Naming In The News
Playing the Name Game
Coming up with moniker is a crucial - and tough - task
Now comes the hard part. After all of the pleading, the politicking, the bribing of certain grumpy club owners to the immediate north, the folks behind Major League Baseball's return to Washington face their toughest task yet.
Renaming the Expos. "It's going to be a huge decision for the team," said Diane Prange, a consultant at Strategic Name Development, a Minnesota-based naming firm. "What are we going to call ourselves? They have such a nice opportunity."
What's in a sports nickname? Only the following: Team and brand identity. A probable merchandising gold mine. The future look of your lovable mascot.
Oh, and the potential for deep and lasting embarrassment, provided you screw things up.
(That means you, Detroit Trojans and Bay Area CyberRays. Rest in peace). "Names are critical," said Paul Swangard, managing director of the Warsaw Sports Marketing Center at the University of Oregon. "Teams are so much a reflection of the community. You're seeking people's investment into the franchise."
In the interest of getting District baseball off to a good restart - and avoiding a catastrophic misnomer like Virginia Fury - here are four questions to ponder, lest the city's newest team settle on claptrap like Generals, Potomacs, or, God forbid, Sea Dogs:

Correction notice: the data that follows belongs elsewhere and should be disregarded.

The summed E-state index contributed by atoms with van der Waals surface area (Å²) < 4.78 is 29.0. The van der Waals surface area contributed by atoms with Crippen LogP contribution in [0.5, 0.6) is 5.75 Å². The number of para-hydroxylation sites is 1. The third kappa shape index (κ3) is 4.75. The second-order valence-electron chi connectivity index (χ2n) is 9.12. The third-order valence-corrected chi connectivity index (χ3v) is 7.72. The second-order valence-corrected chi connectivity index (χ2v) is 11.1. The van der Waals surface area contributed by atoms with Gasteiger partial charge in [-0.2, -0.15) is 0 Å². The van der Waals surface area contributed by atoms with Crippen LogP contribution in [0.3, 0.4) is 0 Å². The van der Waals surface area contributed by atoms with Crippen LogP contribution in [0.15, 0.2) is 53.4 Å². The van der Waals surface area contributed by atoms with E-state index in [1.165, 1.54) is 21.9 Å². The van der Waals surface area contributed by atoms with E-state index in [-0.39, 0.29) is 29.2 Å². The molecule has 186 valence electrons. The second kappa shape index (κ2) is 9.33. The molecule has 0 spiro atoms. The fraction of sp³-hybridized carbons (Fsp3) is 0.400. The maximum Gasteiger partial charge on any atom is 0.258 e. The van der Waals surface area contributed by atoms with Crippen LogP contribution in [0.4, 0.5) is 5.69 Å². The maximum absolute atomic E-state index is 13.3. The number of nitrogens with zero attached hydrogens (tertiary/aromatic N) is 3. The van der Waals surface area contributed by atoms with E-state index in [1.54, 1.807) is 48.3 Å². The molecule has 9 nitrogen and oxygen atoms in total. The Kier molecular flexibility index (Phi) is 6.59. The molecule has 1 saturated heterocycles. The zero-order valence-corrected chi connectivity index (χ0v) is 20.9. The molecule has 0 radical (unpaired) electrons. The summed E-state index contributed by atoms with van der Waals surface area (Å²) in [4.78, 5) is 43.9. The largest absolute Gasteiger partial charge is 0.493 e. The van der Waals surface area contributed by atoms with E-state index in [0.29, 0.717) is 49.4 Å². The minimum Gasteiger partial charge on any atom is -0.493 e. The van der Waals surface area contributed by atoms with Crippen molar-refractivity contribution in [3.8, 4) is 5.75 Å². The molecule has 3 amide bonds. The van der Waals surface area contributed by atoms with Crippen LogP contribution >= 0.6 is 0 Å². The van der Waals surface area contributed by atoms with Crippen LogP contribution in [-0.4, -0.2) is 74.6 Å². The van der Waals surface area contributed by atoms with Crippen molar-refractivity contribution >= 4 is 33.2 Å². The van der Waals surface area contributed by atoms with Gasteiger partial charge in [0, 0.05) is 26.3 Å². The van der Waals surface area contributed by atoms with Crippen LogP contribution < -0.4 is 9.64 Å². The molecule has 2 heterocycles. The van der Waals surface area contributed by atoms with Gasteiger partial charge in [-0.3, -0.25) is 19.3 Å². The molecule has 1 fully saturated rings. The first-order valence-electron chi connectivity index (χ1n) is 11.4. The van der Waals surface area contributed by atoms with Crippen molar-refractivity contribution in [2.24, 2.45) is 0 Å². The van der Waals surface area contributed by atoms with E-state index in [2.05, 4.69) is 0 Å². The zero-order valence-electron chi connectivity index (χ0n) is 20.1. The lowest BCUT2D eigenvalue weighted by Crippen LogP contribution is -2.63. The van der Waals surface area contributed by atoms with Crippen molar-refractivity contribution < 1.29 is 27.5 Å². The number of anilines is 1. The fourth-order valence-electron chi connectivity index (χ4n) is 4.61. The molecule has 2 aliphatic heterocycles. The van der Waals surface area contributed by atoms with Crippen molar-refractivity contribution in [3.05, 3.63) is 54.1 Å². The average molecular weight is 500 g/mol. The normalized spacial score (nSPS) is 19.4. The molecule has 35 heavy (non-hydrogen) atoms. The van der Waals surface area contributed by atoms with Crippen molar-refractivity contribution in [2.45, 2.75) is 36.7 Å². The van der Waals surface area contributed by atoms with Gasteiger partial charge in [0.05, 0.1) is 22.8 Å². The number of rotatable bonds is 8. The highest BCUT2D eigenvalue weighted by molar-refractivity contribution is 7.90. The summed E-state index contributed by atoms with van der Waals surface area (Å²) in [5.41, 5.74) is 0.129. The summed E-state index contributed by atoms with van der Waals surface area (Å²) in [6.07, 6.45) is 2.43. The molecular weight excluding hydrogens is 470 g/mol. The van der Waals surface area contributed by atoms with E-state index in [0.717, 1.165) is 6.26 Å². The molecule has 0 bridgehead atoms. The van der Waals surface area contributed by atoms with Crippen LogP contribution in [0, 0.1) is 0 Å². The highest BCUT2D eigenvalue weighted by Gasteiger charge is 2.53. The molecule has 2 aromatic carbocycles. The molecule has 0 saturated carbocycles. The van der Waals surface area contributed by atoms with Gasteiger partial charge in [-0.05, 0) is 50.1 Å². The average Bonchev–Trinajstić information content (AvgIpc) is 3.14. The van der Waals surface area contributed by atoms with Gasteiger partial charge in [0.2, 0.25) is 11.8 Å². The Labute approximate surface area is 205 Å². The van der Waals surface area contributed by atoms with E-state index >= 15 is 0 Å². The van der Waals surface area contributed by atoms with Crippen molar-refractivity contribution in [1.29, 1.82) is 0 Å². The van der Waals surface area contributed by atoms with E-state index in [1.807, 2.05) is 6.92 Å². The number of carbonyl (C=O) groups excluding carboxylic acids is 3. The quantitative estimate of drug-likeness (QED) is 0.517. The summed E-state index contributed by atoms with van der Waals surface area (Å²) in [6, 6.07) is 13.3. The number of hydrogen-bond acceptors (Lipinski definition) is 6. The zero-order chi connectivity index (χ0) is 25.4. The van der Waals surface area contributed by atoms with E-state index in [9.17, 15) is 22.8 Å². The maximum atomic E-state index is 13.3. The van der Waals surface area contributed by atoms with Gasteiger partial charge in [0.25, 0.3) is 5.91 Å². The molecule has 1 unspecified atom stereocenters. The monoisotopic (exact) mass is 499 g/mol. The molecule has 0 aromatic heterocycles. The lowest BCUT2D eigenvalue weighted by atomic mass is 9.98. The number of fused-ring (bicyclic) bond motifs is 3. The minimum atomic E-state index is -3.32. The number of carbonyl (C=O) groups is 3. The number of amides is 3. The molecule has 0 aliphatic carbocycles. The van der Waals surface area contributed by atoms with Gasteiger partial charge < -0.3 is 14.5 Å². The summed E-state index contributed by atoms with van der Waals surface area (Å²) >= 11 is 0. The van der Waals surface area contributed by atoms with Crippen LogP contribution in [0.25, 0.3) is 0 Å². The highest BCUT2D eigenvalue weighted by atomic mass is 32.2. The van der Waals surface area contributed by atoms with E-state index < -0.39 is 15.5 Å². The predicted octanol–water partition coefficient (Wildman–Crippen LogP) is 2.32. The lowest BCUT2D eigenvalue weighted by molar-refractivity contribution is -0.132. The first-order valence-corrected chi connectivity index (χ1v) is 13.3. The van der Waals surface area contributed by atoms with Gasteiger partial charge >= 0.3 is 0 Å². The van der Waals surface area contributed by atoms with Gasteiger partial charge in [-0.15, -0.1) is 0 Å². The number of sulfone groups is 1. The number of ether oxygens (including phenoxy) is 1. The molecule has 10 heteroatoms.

Does the name fit?
First things first. Keeping Expos just won't do. Not when the name is associated with failure, empty seats and acting as the New York Yankees' de facto farm club. And not when it refers to the 1967 World's Fair, an event so historic, so steeped in tradition that most Montrealers don't even remember it.
"Look at the Pittsburgh Steelers," suggested David Burd, head of The Naming Co., a Pennsylvania-based firm that has worked with Microsoft and Disney. "Clearly, only the Steelers could come from Pittsburgh. You're not going to get the Houston Steelers. You might get the Houston Oilers."
Some of the best nicknames in professional sports evoke a city, a region, even a way of life. The Yankees would never reside in Atlanta. The Miami Dolphins wouldn't swim in Detroit. And the Jazz ... well, they play in Utah, but only because they moved from New Orleans (also, Tabernacle Choir is too long to fit on the front of a basketball jersey).
Ideally, Washington's baseball moniker should reflect the uniqueness of the nation's capital, without literally being Capitals, since that's already taken. Think majestic marble monuments. The bumper-to-bumper Beltway. Fat-cat lawyers eating steak.
OK, so maybe some sources of local inspiration are better left untapped. "Do you want them to be the Washington Lobbyists? The Political Action Committees?" Burd said. "Maybe it would be better to use an animal name, or something more abstract. Particularly in an election year, you're going to get somebody mad."
Christopher Rehling has a different idea: name the team after the Homestead Grays, Washington's former Negro League club. In June, the 31-year-old civic educator from Alexandria started an online petition to do just that, and so far has collected more than 500 signatures - as well as an endorsement from Mayor Anthony A. Williams.
"The Grays were the best Negro league team of their time," said Rehling, whose petition is at rememberthegrays.org. "They paved the way for what Jackie Robinson did. To have an opportunity to honor great players like Josh Gibson and Cool Papa Bell, who have so often been neglected and ignored, would be tremendous."